Fluvial response to base level change: A case study of the Brazos River, east Texas, United States
Taha, Zaid Patrick
Anderson, John B.
Doctor of Philosophy
A study of the Holocene avulsion history of the Brazos alluvial valley revealed that two processes, aggradation and valley tilting, were responsible for generating two styles of avulsion, avulsion-by-progradation and avulsion-by-annexation. As aggradation migrated inland, prograding avulsions tracked the locus of aggradation. Concurrently, a nodal avulsion site developed at 55 km inland, creating avulsions by-annexation. Geomorphic evidence suggests movement along a normal listric fault occurred in proximity to the nodal avulsion site. Within the alluvium above the marine-Oxygen isotope Stage 2 onshore incised valley of the Brazos River, the pattern of stacked channels generated by avulsion was mapped to investigate the aggrading response of the Brazos River to sea level rise. The stacked channels within the valley decrease from eight, at 40 km from the coast, to four, at 65 km from the coast, which reflects the diminishing influence of eustacy inland. As aggradation decreased, while the avulsion frequency remained constant, the younger channels became more isolated, in contradiction to previous stacking models. Those models, however, neglected the influence of antecedent topography during aggradation. Vertically, the eight stacked channels within the lower valley are organized into four stratigraphic units that are attributed to changes in the alluvial valley gradient during aggradation, as calculated from the position of backstepping (retrograding) offshore deltas (paleoshorelines) and their correlative (aggradating) onshore floodplain deposits. The style of avulsion and the channel stacking pattern are both understood with respect to realizable subaerial accommodation. Previous subaerial accommodation models emphasized a proportional upward shift in an equilibrium profile during a sea level rise. Yet, an equilibrium profile must be anchored at both ends. The updip elevation of an alluvial valley is controlled by sediment yield and the cumulative aggradation from all earlier episodes of sea level rise, which should exert a limit on the downdip creation of subaerial accommodation. This study, therefore, quantified the differences in the long-term sediment yield of the Brazos and Trinity rivers of east Texas over past sea level cycles, and concludes that the lower sediment yield of the Trinity River has suppressed its equilibrium profile, thereby limiting the present creation of subaerial accommodation.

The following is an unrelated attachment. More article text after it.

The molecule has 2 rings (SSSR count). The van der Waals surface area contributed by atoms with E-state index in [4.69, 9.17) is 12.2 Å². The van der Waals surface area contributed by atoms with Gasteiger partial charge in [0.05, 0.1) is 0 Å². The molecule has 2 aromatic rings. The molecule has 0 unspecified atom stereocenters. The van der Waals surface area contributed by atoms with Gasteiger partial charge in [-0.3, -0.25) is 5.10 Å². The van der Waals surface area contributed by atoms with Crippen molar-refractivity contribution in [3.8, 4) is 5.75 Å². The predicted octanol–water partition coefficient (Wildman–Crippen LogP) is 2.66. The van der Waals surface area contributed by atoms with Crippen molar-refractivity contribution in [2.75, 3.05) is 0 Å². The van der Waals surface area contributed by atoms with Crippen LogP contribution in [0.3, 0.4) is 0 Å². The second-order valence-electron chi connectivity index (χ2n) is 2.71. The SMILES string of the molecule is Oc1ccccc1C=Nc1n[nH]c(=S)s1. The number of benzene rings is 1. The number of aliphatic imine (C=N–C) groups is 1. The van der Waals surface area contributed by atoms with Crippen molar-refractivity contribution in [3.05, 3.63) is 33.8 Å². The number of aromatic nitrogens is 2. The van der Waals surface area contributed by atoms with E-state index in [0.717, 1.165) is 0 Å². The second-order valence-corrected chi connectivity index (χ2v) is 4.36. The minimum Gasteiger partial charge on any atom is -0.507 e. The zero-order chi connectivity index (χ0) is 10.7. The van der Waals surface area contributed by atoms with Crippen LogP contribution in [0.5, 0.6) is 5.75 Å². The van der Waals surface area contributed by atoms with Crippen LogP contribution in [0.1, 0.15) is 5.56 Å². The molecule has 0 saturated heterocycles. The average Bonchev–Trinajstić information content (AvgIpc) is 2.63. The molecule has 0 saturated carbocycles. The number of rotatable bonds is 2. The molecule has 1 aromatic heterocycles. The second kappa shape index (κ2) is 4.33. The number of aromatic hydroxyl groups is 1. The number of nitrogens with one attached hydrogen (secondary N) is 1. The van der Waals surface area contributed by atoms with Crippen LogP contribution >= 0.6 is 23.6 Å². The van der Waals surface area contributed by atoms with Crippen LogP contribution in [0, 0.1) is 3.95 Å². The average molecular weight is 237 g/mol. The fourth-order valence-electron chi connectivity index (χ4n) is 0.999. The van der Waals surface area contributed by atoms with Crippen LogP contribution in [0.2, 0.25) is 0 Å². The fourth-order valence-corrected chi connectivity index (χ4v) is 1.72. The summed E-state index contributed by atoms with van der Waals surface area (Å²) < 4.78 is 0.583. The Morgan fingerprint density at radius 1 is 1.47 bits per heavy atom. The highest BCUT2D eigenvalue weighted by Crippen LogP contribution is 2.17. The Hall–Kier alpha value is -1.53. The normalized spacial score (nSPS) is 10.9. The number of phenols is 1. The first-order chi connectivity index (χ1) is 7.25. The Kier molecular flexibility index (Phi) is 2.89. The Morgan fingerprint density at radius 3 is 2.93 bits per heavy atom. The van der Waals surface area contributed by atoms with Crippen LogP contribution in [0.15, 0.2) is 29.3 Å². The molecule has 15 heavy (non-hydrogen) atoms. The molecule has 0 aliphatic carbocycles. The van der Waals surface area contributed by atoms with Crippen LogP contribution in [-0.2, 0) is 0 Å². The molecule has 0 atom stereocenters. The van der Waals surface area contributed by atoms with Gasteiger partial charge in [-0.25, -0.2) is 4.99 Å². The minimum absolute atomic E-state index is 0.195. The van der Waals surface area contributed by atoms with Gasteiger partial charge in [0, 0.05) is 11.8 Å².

Physical geography; Geology; Hydrology